m en t. is a jrreat satisfaction. The faith'
ful friends of the newspaper have followed
It upstairs, and there is no diminution of
Its use. while there is the possibility of
Its readers being won to less ephemeral
literature by the dally Influence of the
books about them. The directories are
shelved in this room, and the small col
lection has been uenerouslv increased bv
a gift from Mrs. Clinton of 15. seven from
uregon towns and elcht from cities out
side the state. Exchanges also have been
made with San Francisco and Omaha.
Many Gifts of Books.
The Library has been abundantly re
membered by Its friends during the past
year. Miss Mary F. Falling has continued
ner generous gift of $500 a year for the
purchase of art books for the Henry Fall
ing art nnrary. this year tne purchases
have been in Japanese and Encllsh art.
the subjects under consideration bv the
art classes. The Portland Lodge of B'nal
CB'rlth has presented the Jewish Encyclo
pedia, the Oregon Medical Society has
given S8 volumes, and H. M. Brereton ten
volumes of the Proceedings of the Insti
tutes of Civil Engineers. The Library has
received irom individuals, universities.
colleges, schools and other institutions
from libraries, publishers and firms, and
from the various departments of the
united fatates Government 1011 baund vol
times, 115 current periodicals, 30S library
"bulletins. 1153 pamphlets. 126 single num-
bors of periodicals a total of 2615. The
Library is indebted to the dally papers
3or space given lor nook lists and notices.
A list of individual donors to the Library
is appended to tins report.
"With no special Incentive from the Li
brary, and. In fact, almost neclected dur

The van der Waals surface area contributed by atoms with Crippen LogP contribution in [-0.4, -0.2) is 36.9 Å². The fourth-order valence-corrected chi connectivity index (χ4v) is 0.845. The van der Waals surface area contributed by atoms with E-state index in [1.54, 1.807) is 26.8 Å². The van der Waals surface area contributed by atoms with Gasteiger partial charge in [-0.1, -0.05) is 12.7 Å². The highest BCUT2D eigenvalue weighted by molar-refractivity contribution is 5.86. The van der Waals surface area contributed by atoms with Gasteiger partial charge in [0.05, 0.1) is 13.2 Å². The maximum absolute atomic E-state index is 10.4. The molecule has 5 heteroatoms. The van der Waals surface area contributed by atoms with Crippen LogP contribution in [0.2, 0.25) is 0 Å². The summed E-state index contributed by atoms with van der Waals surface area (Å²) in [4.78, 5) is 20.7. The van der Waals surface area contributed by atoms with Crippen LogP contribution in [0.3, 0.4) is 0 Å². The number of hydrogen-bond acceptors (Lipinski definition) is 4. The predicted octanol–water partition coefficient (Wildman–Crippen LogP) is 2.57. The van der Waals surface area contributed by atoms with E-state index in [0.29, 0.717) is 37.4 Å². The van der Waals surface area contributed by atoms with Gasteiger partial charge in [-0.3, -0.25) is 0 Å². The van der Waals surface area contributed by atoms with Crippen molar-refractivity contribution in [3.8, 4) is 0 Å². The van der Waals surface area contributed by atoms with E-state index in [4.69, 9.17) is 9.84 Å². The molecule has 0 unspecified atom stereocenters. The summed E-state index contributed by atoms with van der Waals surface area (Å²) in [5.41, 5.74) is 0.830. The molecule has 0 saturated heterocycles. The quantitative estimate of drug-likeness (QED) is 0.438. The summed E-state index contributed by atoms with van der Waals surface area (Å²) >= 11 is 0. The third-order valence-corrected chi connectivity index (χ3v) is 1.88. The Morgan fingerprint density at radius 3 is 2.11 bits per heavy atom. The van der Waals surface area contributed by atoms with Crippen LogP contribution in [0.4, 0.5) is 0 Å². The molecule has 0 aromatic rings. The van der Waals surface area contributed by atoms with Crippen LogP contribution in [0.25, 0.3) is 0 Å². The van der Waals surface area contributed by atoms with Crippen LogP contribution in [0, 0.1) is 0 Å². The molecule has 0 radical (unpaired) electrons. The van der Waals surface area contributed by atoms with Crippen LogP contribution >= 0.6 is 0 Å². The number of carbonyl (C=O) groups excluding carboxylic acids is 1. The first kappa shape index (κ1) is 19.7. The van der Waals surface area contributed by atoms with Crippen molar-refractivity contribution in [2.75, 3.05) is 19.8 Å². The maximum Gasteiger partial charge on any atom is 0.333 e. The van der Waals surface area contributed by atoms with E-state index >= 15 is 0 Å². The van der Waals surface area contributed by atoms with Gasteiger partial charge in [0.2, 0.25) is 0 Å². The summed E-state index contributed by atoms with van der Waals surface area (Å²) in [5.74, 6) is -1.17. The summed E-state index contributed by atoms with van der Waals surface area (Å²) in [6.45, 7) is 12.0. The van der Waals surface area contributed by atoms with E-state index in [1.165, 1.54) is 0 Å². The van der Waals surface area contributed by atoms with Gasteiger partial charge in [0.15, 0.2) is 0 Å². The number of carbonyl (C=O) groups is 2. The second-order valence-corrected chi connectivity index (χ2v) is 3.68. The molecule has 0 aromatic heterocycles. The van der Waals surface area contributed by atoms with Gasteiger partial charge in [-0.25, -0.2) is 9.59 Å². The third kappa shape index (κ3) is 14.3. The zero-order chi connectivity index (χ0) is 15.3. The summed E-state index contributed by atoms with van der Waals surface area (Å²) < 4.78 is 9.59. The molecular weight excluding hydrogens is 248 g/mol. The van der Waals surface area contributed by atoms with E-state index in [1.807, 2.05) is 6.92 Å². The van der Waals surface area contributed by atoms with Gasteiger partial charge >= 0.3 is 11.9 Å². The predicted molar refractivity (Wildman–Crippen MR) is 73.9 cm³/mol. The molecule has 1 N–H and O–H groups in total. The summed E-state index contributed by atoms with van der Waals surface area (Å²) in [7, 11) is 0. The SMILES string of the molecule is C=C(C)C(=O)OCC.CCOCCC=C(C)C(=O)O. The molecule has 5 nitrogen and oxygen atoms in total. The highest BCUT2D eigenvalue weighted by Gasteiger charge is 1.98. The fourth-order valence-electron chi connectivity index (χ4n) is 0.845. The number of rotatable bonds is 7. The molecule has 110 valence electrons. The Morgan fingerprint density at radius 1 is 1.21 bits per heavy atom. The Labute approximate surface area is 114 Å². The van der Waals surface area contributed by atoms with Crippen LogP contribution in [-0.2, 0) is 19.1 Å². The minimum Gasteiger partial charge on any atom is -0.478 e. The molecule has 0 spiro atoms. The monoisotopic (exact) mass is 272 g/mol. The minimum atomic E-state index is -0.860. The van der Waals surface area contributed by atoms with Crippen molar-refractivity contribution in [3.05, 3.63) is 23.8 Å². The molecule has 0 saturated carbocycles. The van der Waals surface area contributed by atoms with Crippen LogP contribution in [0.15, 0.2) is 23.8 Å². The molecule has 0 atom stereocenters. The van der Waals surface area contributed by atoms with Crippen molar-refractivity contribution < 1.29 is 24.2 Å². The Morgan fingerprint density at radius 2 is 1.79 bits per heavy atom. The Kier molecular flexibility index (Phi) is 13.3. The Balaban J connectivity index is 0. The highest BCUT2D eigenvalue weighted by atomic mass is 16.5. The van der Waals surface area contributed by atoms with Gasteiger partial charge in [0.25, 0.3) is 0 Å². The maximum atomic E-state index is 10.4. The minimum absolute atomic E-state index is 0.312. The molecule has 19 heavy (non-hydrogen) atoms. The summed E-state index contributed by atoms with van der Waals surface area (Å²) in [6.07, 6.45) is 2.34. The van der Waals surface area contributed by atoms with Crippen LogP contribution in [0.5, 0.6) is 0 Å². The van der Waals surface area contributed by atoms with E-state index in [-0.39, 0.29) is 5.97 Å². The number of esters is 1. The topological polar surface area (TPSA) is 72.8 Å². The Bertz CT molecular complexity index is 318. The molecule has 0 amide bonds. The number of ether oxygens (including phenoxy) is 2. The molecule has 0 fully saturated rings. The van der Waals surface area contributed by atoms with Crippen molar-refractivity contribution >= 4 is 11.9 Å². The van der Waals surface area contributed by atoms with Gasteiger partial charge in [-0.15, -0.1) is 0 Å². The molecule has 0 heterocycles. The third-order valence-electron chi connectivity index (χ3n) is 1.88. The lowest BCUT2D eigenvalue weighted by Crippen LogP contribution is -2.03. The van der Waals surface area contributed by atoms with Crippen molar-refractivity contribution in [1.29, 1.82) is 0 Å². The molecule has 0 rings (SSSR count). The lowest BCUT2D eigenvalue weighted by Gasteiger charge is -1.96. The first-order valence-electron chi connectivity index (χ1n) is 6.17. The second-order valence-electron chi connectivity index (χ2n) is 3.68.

ing the busy Summer, the county sta
tions nave continued to multiply and to
read more and oetter nooks. The libra
rians in charge, whose services are vol
untary, have almost without exception
shown a delightful Interest in their small
collections, and have taken pains to bring
to the Library for exchange packages of
book little read or of books thoroughly
read, thereby keeping their collections
alive and interesting.
The talks to the first-year pupils of the
High School on the use of the Llbrnrv
have been continued this year, -with a
some what different plan. Three lectures
have been offered Instead of one the first
Tipon tne arrangement or the books upon
the shelves and the classification: the sec
ond upon the catalogue, and the third
upon tne periodical indexes and the bib
Xeed of Branch Stations.
The limit of book distribution has not
yet oeen reached m the Portland Llbrarv
but It soon will bo. and it will be -well to
anticipate the demand and to sunnlv the
needs of this growing city by establishing
nrancnes ana aenvery stations in the most
prominent centers of population. The
quality of the books read has lmnroved.
In the month of December, the fiction per
cent fell to 5S, which, perhaps, is a happy
Indication of the Winter's reading. The
apparent decrease In the use of the Li
brary by the schools is due to the fact
that from the first or tne year both teach
ers and pupils were so absorbed in the
preparation of their exhibits for the Fair
that the regular work was necessarily
neglected. Since the opening of the
schools In the Fall, the Library has been
straining every nerve to meet the dc-
mands made upon it.
In December, encouraged by the nromn
co-operation of Fire Chief Campbell, the
Library offered small collections of books,
apportioned to the number of men to the
engine-houses. The flreboat, Engine No.
5 and Hose Company No. 3 immediately
availed themselves of this opportunity.
The first of the year will, doubtless, see
ail the engine-nouses supplied with good